1. This is a plaintiff's appeal arising out of a suit for pre-emption. On the 7th December 1905 Muhammad Amin and Musammat Shakira Bibi executed a deed of transfer in favour of one Lala Gur Dayal for a sum of Rs. 700. Under this document a two-annas semindari share of the lady and eight-pies semindari share of Muhammad Amin were transferred. On the same date a deed of agreement was executed by Lala Gur Dayal, the transferee, which recited that he had entered into a contract with Muhammad Amin, one of the two vendors, to the effect that in case a sum of Rs. 300 were paid by him within thirty years he would be entitled to get possession of his eight-pies share and if a further sum of Rs. 750 were paid he would get back possession of the two-annas share of Musammat Shakira Bibi also.
2. In 1919 the present defendant-vendee obtained a sale-deed of a certain share in the same village from a number of other co-sharers. The present plaintiff instituted a suit to pre-empt this sale-deed but while this suit was pending the defendant-vendee, namely, Abdul Ghaffar, obtained a document purporting to be a deed of gift from the said Muhammad Amin. On the strength of this deed he pleaded that he had become a co-sharer in the village and that, therefore, the suit for pre-emption1 was liable to be dismissed as against him. We have not been able to see the judgment which was pronounced in that case but we know this that that suit, on some ground or other, was actually decreed.
3. The plaintiff after that decree brought a second suit for pre-emption to recover the property covered by this ostensible deed of gift on the allegation that it really was a sale transaction.
4. The Courts below have found that a custom of pre-emption exists in favour of the plaintiff but have dismissed the suit on the ground that although the sale was for consideration, nevertheless it was not liable to pre-emption as the interest which it purported to pass could not be pre-empted.
5. The main question which arises in this appeal is whether the interest, if any, acquired by the vendee is capable of being pre-empted. The answer to the question depends on the further question whether the two documents of the 7th December 1905 taken together form one transaction of a mortgage by conditional sale or whether they represent two distinct and separate transactions, namely, one of a deed of sale by Muhammad Amin and Musammat Shakira Bibi and another a mere agreement by the vendee in favour of one of the vendors only. Both the Courts below have held that the transaction is not one of mortgage by conditional sale. We agree with the view taken by them. It is true that both these documents were executed on one and the same date which may create a suspicion in ones mind that they formed one transaction, but the Courts below have pointed out that it is not shown that the property which was transferred on that date was worth more than Rs. 700 which represented, the sale consideration, and have also pointed out that the agreement' was with one of the vendors only, namely, Muhammad Amin, and in his favour only. No right to recover back the property was given to Musammat Shakira Bibi or her heirs. This is a very significant feature ot the transaction. It is quite inconsistent with the transaction being merely a mortgage by conditional sale for in that case both Muhammad , Amin and Musammat. Shakira Bibi would have been entitled to redeem, if not the whole, at least their shares of the properties. We, therefore, think that the view taken by the Courts 'below on this point is correct.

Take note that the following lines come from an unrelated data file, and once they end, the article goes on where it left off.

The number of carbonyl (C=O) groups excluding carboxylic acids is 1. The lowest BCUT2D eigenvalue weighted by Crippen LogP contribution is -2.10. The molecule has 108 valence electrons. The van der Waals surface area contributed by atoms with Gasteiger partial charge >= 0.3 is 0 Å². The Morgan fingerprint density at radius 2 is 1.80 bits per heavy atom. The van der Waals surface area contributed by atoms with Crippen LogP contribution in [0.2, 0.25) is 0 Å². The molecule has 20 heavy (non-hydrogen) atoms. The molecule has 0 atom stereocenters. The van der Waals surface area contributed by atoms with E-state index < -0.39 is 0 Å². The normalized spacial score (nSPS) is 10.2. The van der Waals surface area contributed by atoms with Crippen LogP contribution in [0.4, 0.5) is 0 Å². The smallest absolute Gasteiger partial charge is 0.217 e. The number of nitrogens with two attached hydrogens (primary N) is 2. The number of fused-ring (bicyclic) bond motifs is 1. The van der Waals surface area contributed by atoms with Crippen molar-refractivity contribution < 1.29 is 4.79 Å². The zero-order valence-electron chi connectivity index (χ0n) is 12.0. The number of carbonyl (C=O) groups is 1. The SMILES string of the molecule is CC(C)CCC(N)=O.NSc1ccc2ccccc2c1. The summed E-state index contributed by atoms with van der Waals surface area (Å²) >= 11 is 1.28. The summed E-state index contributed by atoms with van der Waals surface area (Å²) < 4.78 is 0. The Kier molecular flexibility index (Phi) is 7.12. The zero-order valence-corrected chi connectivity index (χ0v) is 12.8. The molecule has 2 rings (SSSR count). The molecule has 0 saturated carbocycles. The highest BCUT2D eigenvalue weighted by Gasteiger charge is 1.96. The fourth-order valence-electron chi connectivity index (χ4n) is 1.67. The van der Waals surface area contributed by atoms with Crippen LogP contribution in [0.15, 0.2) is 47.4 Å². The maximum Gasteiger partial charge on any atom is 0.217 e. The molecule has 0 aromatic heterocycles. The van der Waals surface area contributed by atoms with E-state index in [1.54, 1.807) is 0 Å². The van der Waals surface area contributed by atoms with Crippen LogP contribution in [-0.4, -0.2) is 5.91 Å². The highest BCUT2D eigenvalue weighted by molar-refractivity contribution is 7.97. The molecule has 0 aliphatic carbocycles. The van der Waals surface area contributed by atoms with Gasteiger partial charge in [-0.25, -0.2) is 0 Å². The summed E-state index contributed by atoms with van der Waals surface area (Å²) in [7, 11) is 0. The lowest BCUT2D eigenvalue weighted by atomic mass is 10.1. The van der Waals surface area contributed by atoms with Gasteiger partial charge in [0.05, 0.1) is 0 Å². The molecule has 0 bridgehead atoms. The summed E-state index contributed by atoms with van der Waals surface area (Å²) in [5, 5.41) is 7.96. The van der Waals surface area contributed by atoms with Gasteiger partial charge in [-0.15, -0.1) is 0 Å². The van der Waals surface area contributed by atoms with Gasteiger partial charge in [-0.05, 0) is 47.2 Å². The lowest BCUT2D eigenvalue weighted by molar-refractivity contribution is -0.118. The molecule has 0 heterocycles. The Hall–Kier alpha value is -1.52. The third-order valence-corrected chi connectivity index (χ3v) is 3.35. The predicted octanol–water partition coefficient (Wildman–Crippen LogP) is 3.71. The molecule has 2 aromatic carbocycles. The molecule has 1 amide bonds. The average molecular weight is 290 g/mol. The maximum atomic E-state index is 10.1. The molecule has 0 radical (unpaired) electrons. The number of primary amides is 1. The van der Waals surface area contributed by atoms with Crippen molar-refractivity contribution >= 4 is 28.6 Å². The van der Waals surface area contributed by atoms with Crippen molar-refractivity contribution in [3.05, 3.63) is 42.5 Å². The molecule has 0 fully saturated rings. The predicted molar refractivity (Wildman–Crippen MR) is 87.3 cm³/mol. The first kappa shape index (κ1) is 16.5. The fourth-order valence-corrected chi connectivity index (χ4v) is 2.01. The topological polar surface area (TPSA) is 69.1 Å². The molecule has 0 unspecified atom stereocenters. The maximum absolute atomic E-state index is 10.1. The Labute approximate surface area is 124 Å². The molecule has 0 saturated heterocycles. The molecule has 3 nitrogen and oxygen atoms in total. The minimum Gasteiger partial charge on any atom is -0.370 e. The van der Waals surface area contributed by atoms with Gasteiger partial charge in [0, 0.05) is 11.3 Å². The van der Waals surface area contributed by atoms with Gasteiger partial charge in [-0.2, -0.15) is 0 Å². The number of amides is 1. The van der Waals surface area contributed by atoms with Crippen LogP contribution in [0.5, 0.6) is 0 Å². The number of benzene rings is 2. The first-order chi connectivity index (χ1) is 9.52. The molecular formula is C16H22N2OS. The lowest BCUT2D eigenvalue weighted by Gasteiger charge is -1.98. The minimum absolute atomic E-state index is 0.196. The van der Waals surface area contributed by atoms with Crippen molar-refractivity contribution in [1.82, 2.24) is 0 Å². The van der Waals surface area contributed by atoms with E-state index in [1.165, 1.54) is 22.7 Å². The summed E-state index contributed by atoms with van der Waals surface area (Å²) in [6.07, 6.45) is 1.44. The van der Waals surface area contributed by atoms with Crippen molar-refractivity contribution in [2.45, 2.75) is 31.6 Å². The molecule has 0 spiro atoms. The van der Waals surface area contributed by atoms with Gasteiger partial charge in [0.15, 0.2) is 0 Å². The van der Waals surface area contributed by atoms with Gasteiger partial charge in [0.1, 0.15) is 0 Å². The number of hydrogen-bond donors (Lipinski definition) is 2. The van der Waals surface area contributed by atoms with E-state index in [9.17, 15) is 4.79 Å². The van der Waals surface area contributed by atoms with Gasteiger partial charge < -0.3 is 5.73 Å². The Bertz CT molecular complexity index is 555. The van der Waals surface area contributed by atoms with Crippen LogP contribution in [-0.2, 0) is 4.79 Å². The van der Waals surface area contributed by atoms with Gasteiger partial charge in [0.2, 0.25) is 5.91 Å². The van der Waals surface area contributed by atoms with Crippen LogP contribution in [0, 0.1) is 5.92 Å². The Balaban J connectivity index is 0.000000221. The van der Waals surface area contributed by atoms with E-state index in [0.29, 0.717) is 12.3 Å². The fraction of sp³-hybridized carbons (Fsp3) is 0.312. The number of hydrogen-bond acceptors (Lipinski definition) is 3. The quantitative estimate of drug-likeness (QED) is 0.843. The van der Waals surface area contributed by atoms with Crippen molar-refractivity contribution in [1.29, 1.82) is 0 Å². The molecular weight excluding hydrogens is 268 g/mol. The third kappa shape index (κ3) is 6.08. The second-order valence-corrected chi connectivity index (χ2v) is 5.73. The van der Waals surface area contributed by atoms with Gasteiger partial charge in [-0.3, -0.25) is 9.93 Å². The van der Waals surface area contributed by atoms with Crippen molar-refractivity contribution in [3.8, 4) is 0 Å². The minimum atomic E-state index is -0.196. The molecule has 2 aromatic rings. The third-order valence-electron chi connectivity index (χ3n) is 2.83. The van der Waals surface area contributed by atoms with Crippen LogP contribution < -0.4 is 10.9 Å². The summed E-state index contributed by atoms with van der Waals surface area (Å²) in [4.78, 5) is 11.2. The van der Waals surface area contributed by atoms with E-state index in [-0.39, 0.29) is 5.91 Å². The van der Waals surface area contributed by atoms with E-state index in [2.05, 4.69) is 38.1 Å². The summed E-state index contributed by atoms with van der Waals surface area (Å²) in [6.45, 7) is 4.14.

6. This being so, no interest in the immoveable property has passed to the defendant-vendee under the document. There was a mere option of re-purchase arising out of the contract between Muhammad Amin and Lala Gur Dayal, which cannot be said to be immoveable property. Whether the vendee has or has not acquired any right to exercise this option we are of opinion that that right cannot be pre-empted. The suit accordingly must fail. The result is that the appeal is dismissed with costs.